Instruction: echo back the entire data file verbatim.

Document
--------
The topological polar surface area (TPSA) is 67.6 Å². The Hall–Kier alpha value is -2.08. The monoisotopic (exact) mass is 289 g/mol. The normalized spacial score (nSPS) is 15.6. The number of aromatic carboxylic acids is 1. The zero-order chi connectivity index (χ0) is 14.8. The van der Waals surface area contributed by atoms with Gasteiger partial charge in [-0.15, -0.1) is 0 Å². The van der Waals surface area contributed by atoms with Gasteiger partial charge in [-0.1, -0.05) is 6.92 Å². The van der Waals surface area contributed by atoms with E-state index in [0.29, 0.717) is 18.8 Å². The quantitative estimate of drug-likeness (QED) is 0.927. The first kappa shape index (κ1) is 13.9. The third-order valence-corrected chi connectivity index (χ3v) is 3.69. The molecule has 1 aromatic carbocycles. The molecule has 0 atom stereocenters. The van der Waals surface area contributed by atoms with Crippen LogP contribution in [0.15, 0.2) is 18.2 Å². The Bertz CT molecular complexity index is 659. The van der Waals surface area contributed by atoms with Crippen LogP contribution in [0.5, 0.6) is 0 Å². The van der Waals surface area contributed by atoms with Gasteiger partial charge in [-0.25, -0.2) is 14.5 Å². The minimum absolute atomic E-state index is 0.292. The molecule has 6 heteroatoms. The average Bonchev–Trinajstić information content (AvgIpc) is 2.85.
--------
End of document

The topological polar surface area (TPSA) is 67.6 Å². The Hall–Kier alpha value is -2.08. The monoisotopic (exact) mass is 289 g/mol. The normalized spacial score (nSPS) is 15.6. The number of aromatic carboxylic acids is 1. The zero-order chi connectivity index (χ0) is 14.8. The van der Waals surface area contributed by atoms with Gasteiger partial charge in [-0.15, -0.1) is 0 Å². The van der Waals surface area contributed by atoms with Gasteiger partial charge in [-0.1, -0.05) is 6.92 Å². The van der Waals surface area contributed by atoms with E-state index in [0.29, 0.717) is 18.8 Å². The quantitative estimate of drug-likeness (QED) is 0.927. The first kappa shape index (κ1) is 13.9. The third-order valence-corrected chi connectivity index (χ3v) is 3.69. The molecule has 1 aromatic carbocycles. The molecule has 0 atom stereocenters. The van der Waals surface area contributed by atoms with Crippen LogP contribution in [0.15, 0.2) is 18.2 Å². The Bertz CT molecular complexity index is 659. The van der Waals surface area contributed by atoms with Crippen LogP contribution in [0.5, 0.6) is 0 Å². The van der Waals surface area contributed by atoms with Gasteiger partial charge in [-0.25, -0.2) is 14.5 Å². The minimum absolute atomic E-state index is 0.292. The molecule has 6 heteroatoms. The average Bonchev–Trinajstić information content (AvgIpc) is 2.85.